Care leavers in Japan struggle to make living, pursue higher education: survey
TOKYO -- While 80% of young people in Japan raised in foster care graduate from junior or senior high school, just over 10% graduate from higher education including university, junior college and vocational schools.
The Ministry of Health, Labor and Welfare on April 30 announced these findings as part of its research on care leavers -- people who received social care in facilities including orphanages and foster homes due to child abuse and other reasons. This is the first time the health ministry has looked into the specific situation people were in after leaving foster care, and it has become clear such people find it hard to make a living, let alone obtain educational opportunities.
The survey was conducted on 26,690 people who were admitted to facilities such as orphanages after graduating from junior high school, or were released from foster parent placement measures between April 2015 and March 2020, and aged at least 15 as of November 2020. The health ministry received answers from 14.4%, or 2,980 of them. Ninety percent of the respondents were aged between 18 and 24.
Immediately after leaving facilities, 53.5% of the respondents began working or were employed, while 36.3% went on to higher education. At the time of the survey, 71% said they were "working" and 23% said they were "attending school."
When asked about their final academic background, of the respondents including those who said they were "working," about 80% said they graduated from junior or senior high school, including full-time, part-time and correspondence courses; 2% graduated from a four-year university course; and 10.6% from junior colleges or vocational schools. In general, higher education enrollment rates such as at universities and junior colleges are over 80%, indicating that care leavers' enrollment rate is extremely low.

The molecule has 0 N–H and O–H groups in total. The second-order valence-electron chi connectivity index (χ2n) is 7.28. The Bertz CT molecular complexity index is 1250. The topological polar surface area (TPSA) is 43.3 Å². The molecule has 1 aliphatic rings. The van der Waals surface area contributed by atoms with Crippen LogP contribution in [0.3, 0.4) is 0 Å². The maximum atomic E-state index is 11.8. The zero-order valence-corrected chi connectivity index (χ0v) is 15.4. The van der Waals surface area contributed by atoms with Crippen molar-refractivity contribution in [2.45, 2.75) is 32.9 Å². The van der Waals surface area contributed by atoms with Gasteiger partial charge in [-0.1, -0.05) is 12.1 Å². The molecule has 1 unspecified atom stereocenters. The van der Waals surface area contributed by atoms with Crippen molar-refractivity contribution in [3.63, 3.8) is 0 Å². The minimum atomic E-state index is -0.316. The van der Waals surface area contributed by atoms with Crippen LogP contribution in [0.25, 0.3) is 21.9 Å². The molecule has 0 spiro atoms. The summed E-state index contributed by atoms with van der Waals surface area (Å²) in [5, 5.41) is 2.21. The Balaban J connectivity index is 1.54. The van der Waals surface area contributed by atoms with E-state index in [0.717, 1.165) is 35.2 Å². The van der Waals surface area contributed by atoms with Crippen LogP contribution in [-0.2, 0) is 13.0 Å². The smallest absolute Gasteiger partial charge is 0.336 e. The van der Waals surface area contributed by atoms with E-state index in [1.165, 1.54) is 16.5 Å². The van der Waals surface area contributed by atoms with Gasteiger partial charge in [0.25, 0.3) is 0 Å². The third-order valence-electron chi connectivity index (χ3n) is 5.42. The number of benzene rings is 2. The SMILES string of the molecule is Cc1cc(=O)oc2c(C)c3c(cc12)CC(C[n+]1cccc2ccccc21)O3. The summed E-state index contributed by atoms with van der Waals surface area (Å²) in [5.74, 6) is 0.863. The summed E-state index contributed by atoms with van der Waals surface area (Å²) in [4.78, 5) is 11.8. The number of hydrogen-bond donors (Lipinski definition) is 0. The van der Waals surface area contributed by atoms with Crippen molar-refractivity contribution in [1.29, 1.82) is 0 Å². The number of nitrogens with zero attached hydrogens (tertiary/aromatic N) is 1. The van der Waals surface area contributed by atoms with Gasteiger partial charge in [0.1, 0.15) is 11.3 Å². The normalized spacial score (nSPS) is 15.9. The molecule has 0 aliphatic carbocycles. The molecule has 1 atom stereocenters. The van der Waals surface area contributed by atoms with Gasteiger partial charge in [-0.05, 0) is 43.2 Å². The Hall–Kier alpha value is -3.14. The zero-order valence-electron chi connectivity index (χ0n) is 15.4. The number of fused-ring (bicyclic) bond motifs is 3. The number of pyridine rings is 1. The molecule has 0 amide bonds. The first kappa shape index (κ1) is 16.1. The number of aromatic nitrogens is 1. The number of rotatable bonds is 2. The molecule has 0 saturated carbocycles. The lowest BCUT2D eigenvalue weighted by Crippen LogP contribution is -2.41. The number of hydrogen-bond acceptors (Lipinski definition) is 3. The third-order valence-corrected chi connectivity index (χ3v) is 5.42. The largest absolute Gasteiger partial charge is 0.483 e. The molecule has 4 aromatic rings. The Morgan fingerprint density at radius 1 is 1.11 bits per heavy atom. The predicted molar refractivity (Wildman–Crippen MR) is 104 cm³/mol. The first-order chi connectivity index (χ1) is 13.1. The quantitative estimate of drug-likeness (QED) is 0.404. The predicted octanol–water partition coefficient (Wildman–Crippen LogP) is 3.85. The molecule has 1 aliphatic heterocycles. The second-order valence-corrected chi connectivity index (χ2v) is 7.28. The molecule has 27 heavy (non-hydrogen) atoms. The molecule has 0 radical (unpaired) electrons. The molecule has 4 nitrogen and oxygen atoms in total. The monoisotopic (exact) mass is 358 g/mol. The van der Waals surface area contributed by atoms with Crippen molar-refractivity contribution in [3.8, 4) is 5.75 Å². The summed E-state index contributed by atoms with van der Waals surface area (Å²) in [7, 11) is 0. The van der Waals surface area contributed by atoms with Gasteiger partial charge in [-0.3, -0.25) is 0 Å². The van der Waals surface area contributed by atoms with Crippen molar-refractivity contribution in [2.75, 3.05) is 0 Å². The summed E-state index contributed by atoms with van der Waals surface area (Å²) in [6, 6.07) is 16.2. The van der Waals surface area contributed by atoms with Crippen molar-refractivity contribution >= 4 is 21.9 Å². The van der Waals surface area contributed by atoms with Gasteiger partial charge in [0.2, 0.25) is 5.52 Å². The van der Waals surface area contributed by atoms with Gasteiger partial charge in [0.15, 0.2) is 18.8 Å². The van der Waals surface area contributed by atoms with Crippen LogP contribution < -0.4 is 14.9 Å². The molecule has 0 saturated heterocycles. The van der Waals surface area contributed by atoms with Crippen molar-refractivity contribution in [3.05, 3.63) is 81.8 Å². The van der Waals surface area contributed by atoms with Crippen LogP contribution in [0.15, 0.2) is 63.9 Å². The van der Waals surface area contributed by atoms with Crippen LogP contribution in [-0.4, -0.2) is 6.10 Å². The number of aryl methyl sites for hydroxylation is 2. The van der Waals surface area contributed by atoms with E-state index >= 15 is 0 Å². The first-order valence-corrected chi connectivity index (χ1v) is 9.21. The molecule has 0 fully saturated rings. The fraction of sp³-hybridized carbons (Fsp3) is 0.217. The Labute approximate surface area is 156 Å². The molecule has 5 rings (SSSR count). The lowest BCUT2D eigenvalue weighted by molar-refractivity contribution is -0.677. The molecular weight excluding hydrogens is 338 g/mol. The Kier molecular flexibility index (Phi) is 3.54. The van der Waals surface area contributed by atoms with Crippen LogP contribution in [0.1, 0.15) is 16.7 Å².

When asked about household finances, 31.4% said their monthly income and expenditures are about the same, and 22.9% said they were in the red due to high spending; 40% of respondents with children said they were in the red. Regarding whether they experienced not being able to visit a hospital in the past year, 20.4% of respondents said they had not been able to, and 66.7% of them said they couldn't go because "it costs money."
Based on the Child Welfare Act, children can only live in orphanages or foster homes up to the age of 18 in principle. Although a system exists to extend this period until the end of the fiscal year when the individual is aged 22 at most, the majority have to become independent and leave their orphanage or foster home upon graduating from high school.
Ichiro Matsumoto, professor of education welfare at Hokkaido University and a member of the research committee, said, "People who grow up in social care have a double disadvantage because they are children and also have a weak family base. There is also a lack of support for them to live independently after they leave foster care, and a mechanism should be created to watch over them for a longer period of time."
(Japanese original by Satoko Nakagawa and Hitomi Tanimoto, Lifestyle and Medical News Department)